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4 fatal financial fantasies
February 05, 2009
Many of us have financial fantasies that help us to remain optimistic in the face of financial hardship. But while there's nothing wrong with dreaming, some fantasies do more harm than good, especially when they affect the way we behave.
Why give up the dreams? Because expecting a windfall or a free ride to get you through life isn't going to make you successful - in fact, it will allow you to make excuses that can stand in the way of your financial freedom.
Let's take a look at four common financial fantasies - you're better off forgetting about them, but we'll provide some realistic, actionable plans you can put in their place.
Common financial fantasies
I'll receive a large inheritance.
What's more, if your grandparents are lucky enough to live long lives, or if they have to spend long periods in the hospital, it is likely that they will have used up much of their savings by the time they pass away. If you do receive an inheritance, it might not be as much as you think.
I'll win the lottery.
Even if you did win the lottery, you might not be able to hold onto the money. A high percentage of lottery winners actually squander their windfalls and end up right back where they started (or worse). If you don't have the skills to manage the money you have now, how will you manage $1 million? Also, there are considerable headaches associated with winning - keeping it a secret is difficult, if not impossible, and everyone you've ever known is likely to come crawling out of the woodwork like termites wanting to chomp away at your prize until nothing remains.
I'll start a website and make a killing off advertising.
Others advocate getting rich through creating legitimate websites or blogs that provide content of real value to users and selling advertising on those sites. Sounds great, right? Who wouldn't want to sit back and have the money come flowing in for simply creating a page and paying for a URL?
While the success stories of people who make a full-time living from either "junk" or legitimate websites and blogs can make anyone want to quit their day job, running one of these sites is not as easy as it sounds. Popular advertising programs, such as Google AdSense, hire people to keep an eye out for sites that clutter the web and make it more difficult for people to find valuable information online.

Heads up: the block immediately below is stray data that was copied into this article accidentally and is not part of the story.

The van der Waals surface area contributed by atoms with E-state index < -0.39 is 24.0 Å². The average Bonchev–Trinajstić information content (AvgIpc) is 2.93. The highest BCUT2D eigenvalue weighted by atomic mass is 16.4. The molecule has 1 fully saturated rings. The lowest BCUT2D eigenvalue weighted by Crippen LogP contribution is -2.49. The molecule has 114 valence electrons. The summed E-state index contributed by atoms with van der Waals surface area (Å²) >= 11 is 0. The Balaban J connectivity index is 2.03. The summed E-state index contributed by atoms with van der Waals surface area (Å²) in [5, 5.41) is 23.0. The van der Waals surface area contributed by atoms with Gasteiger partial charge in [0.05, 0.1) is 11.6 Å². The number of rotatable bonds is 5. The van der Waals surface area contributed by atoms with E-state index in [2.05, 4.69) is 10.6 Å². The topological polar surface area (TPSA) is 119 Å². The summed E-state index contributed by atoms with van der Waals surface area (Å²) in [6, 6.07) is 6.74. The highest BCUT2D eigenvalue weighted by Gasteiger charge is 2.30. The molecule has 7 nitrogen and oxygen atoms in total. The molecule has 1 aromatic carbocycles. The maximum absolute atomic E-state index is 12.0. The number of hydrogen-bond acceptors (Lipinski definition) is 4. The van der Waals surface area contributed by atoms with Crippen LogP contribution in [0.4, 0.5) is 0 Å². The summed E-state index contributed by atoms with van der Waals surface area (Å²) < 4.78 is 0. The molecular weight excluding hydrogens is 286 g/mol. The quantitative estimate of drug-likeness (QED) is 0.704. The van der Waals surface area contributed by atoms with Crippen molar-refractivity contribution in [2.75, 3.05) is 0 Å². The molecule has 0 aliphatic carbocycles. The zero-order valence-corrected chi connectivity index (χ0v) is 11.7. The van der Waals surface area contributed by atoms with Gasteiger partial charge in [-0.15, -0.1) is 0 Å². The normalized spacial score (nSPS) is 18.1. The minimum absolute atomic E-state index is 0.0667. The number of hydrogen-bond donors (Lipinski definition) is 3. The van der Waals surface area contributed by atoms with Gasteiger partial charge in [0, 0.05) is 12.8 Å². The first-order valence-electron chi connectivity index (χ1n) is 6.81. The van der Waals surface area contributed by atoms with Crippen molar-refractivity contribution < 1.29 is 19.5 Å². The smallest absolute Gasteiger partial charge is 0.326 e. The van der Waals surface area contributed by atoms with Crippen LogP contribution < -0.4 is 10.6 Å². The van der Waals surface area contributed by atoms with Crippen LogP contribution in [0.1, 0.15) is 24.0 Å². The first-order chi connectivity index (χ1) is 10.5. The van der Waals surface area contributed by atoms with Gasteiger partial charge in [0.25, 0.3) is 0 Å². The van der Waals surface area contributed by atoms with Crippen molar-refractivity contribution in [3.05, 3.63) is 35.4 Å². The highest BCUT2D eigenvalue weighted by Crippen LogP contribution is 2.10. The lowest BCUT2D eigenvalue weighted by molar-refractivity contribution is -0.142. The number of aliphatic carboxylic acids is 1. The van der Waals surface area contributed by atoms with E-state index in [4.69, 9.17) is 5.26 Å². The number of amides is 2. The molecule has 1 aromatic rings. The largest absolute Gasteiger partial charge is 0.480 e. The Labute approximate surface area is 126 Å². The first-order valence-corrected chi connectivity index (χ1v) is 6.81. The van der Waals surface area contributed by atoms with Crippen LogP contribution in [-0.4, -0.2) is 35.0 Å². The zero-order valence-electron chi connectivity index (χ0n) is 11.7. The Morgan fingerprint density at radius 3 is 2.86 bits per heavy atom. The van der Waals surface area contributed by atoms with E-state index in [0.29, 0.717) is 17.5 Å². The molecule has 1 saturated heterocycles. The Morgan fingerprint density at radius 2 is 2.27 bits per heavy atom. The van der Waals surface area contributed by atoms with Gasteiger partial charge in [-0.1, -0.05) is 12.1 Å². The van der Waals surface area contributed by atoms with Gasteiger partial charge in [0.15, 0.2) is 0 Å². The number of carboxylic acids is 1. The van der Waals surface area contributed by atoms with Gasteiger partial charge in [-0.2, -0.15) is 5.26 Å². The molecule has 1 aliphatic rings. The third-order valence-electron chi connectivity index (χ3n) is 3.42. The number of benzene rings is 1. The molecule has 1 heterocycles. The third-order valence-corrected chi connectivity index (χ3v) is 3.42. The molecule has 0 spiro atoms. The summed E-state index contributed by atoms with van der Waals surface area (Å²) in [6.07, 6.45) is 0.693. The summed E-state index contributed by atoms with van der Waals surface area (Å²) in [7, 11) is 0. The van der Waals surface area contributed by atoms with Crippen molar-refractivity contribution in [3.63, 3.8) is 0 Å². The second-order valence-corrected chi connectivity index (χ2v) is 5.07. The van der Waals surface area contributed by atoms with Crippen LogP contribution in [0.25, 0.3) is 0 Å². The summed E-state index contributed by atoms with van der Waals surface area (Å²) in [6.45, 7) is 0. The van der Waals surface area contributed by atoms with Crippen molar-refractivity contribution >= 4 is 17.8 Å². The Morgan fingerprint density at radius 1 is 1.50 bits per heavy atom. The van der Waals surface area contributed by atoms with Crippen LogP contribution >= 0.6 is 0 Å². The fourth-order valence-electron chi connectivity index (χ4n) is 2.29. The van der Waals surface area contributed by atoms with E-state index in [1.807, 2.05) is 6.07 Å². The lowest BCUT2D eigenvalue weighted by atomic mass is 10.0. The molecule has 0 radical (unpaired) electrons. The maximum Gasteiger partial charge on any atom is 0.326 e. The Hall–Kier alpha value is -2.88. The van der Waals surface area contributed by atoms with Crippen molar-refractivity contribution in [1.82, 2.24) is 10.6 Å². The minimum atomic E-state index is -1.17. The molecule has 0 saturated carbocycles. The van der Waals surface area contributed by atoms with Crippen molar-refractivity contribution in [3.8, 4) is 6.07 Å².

If advertisers discover that you are running a junk website, your account is likely to be terminated and your profits forfeited. It is certainly possible to make money from running one or more legitimate websites or blogs, but it's not a viable get-rich-quick scheme.
Any website that gets considerable money from ad traffic has done so from hard work and thousands of dollars spent in design, content and upkeep.
I'll make a ton off an initial public offering (IPO).
First, to make money in stocks, you have to have money to invest. If you can afford to invest $100 in a stock, even if it doubles in price, you've only got $200 - hardly enough to quit your day job (or even take a vacation).
Second, you'll need a combination of stock-picking luck and skill to pick out the next big thing before everyone else catches on. Third, just because a private company decides to go public doesn't automatically mean that its stock is a good investment.
I'll start my own business.
Further, being able to set your own hours and choose your own vacation days can make being self-employed feel like financial freedom compared to working for someone else, even if you're still working 40, 50 or 60 hours a week. If you do want to start your own business, however, keep in mind that this isn't a get-rich-quick scheme, either. Many small businesses fail within the first two years because of inadequate planning and poor execution.
I'll finish college.
A college degree opens the doors to higher-paying jobs and a higher lifetime earning potential. Even though many jobs won't make use of the majority of the things you study in school, a bachelor's degree is a prerequisite for getting an interview at many companies.
A college degree increases your lifetime earnings by so much that it's the equivalent of winning the lottery and receiving your payments annually instead of in a lump sum.
I'll make passive supplemental income through investments.
I'll buy a house.
Also, under the 2009 tax law, an individual can reap tax-free profits on the first $250,000 of gain from the sale of a personal residence. There aren't many other ways to make such a large, tax-free gain on an investment. However, as the burst of the housing bubble has shown, buying property can have pitfalls, so do your homework carefully before jumping in.
Be realistic and rely on yourself
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